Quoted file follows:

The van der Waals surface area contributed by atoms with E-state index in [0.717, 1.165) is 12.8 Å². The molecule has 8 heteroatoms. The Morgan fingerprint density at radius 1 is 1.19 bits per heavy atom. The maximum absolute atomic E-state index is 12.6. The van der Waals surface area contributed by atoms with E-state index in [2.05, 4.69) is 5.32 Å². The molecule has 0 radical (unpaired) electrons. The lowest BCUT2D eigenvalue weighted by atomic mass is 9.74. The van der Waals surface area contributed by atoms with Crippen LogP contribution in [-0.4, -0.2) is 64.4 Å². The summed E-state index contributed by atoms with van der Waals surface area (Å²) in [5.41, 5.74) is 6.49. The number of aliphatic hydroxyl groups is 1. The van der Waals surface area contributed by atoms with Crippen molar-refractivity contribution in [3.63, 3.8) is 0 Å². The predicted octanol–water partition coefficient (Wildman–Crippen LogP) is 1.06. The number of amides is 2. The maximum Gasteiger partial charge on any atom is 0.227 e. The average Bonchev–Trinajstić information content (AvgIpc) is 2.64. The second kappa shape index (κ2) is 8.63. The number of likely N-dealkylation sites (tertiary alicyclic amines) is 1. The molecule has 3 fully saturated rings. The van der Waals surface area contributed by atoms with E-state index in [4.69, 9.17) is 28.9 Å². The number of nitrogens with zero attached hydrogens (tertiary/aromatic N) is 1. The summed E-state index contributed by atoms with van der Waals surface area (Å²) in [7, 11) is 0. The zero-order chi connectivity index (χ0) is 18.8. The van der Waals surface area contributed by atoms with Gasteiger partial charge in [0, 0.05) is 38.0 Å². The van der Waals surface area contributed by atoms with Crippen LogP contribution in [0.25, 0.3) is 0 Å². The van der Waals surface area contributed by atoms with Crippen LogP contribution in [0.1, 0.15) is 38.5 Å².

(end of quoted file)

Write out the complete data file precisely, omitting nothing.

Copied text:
The van der Waals surface area contributed by atoms with E-state index in [0.717, 1.165) is 12.8 Å². The molecule has 8 heteroatoms. The Morgan fingerprint density at radius 1 is 1.19 bits per heavy atom. The maximum absolute atomic E-state index is 12.6. The van der Waals surface area contributed by atoms with E-state index in [2.05, 4.69) is 5.32 Å². The molecule has 0 radical (unpaired) electrons. The lowest BCUT2D eigenvalue weighted by atomic mass is 9.74. The van der Waals surface area contributed by atoms with Crippen LogP contribution in [-0.4, -0.2) is 64.4 Å². The summed E-state index contributed by atoms with van der Waals surface area (Å²) in [5.41, 5.74) is 6.49. The number of aliphatic hydroxyl groups is 1. The van der Waals surface area contributed by atoms with Crippen molar-refractivity contribution in [3.63, 3.8) is 0 Å². The predicted octanol–water partition coefficient (Wildman–Crippen LogP) is 1.06. The number of amides is 2. The maximum Gasteiger partial charge on any atom is 0.227 e. The average Bonchev–Trinajstić information content (AvgIpc) is 2.64. The second kappa shape index (κ2) is 8.63. The number of likely N-dealkylation sites (tertiary alicyclic amines) is 1. The molecule has 3 fully saturated rings. The van der Waals surface area contributed by atoms with E-state index in [4.69, 9.17) is 28.9 Å². The number of nitrogens with zero attached hydrogens (tertiary/aromatic N) is 1. The summed E-state index contributed by atoms with van der Waals surface area (Å²) in [7, 11) is 0. The zero-order chi connectivity index (χ0) is 18.8. The van der Waals surface area contributed by atoms with Gasteiger partial charge in [0, 0.05) is 38.0 Å². The van der Waals surface area contributed by atoms with Crippen LogP contribution in [0.25, 0.3) is 0 Å². The van der Waals surface area contributed by atoms with Crippen LogP contribution in [0.1, 0.15) is 38.5 Å².